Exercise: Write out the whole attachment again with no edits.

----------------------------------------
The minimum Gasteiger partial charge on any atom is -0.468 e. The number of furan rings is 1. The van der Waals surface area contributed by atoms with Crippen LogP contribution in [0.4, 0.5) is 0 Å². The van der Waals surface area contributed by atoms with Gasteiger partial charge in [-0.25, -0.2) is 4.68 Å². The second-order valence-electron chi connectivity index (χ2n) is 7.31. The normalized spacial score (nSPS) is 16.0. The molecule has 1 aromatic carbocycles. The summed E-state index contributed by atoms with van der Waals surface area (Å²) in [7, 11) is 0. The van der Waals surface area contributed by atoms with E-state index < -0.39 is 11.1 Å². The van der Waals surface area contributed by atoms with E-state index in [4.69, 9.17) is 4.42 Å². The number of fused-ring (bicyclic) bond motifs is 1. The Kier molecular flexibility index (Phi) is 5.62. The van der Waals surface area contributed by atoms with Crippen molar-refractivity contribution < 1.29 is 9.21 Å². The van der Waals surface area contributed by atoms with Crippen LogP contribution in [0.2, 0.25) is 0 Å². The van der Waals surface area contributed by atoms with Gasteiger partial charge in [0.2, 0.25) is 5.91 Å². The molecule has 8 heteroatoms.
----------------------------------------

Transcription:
The minimum Gasteiger partial charge on any atom is -0.468 e. The number of furan rings is 1. The van der Waals surface area contributed by atoms with Crippen LogP contribution in [0.4, 0.5) is 0 Å². The van der Waals surface area contributed by atoms with Gasteiger partial charge in [-0.25, -0.2) is 4.68 Å². The second-order valence-electron chi connectivity index (χ2n) is 7.31. The normalized spacial score (nSPS) is 16.0. The molecule has 1 aromatic carbocycles. The summed E-state index contributed by atoms with van der Waals surface area (Å²) in [7, 11) is 0. The van der Waals surface area contributed by atoms with E-state index < -0.39 is 11.1 Å². The van der Waals surface area contributed by atoms with E-state index in [4.69, 9.17) is 4.42 Å². The number of fused-ring (bicyclic) bond motifs is 1. The Kier molecular flexibility index (Phi) is 5.62. The van der Waals surface area contributed by atoms with Crippen molar-refractivity contribution < 1.29 is 9.21 Å². The van der Waals surface area contributed by atoms with Crippen LogP contribution in [0.2, 0.25) is 0 Å². The van der Waals surface area contributed by atoms with Gasteiger partial charge in [0.2, 0.25) is 5.91 Å². The molecule has 8 heteroatoms.